Friday, June 3, 2011

CBP Seizes Karaoke Machines In LA/LB With Bogus Memory Chips

Members of the United States Customs and Border Protection assigned to the Long Beach/Los Angeles port complex discovered and seized 1,932 karaoke machines worth nearly $1 million loaded with counterfeit memory chips.

CBP officers seized the karaoke machines on May 16, after CBP import specialists confirmed with the trademark holder that the memory cards bearing the SD (San Disk) logo were counterfeit. The shipment, with an estimated domestic value of $852,368 and an estimated manufacturer’s suggested retail price of $964,068, arrived via a cargo container originating in China. The karaoke machines were destroyed after San Disk confirmed the chips were counterfeit.

It is routine for CBP, citing privacy reasons, to not identify the specific terminal or facility within the port complex where a seizure occurs.

“CBP enforcement actions at Los Angeles/Long Beach seaport continue to yield outstanding results. We have an ongoing commitment that is focused towards intercepting shipments containing merchandise in violation of protected trademarks before they reach the consumer,” CBP Acting Director of Los Angeles Field Operations Carlos Martel said in a statement.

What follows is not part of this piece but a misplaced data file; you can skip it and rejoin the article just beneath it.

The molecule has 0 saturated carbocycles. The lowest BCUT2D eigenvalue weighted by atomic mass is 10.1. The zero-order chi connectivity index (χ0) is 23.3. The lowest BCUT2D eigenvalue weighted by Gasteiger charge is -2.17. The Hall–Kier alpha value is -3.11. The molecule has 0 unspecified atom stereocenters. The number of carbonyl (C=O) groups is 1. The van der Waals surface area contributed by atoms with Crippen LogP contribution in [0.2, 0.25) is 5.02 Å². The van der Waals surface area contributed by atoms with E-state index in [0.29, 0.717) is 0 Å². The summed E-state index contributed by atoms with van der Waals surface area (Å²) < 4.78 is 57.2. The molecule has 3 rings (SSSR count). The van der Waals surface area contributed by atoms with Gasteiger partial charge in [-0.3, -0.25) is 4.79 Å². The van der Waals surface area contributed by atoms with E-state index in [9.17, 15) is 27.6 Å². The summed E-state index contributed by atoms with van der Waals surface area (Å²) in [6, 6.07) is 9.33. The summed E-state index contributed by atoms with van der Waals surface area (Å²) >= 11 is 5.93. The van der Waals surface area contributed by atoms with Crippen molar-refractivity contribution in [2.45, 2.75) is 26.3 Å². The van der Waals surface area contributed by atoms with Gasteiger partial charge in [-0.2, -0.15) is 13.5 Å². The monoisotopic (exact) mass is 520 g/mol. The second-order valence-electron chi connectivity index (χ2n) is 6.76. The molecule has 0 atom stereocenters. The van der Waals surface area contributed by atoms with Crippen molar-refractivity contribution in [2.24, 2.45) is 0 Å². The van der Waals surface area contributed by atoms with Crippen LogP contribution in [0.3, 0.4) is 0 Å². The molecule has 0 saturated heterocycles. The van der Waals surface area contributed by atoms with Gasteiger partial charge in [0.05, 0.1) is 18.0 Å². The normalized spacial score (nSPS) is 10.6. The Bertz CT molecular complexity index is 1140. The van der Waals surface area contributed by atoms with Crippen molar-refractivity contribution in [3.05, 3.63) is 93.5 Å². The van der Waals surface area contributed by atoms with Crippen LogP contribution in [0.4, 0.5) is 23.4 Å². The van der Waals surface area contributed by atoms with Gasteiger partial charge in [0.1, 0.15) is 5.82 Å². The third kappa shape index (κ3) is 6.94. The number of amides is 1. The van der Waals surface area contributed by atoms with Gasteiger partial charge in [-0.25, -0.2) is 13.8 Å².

The importation of merchandise with counterfeit trademarks is prohibited, said the CBP statement. Importers violating these laws may be subject to civil penalties and/or criminal prosecution. CBP said it maintains "a vigilant stance in intercepting illegal shipments that introduce infringing merchandise into the country."

CBP’s strategic approach to intellectual property rights enforcement is multi-layered and includes seizing fake goods at ports of entry, pushing the border outward through audits of infringing importers and cooperation with international trading partners, and partnering with industry and other government agencies to enhance these efforts.

In fiscal year 2010, CBP at the Long Beach/Los Angeles port complex set a record-breaking pace with 863 trade seizures with an aggregate domestic value exceeding $34 million. This is a 42 percent increase in the number of seizures from fiscal year 2009.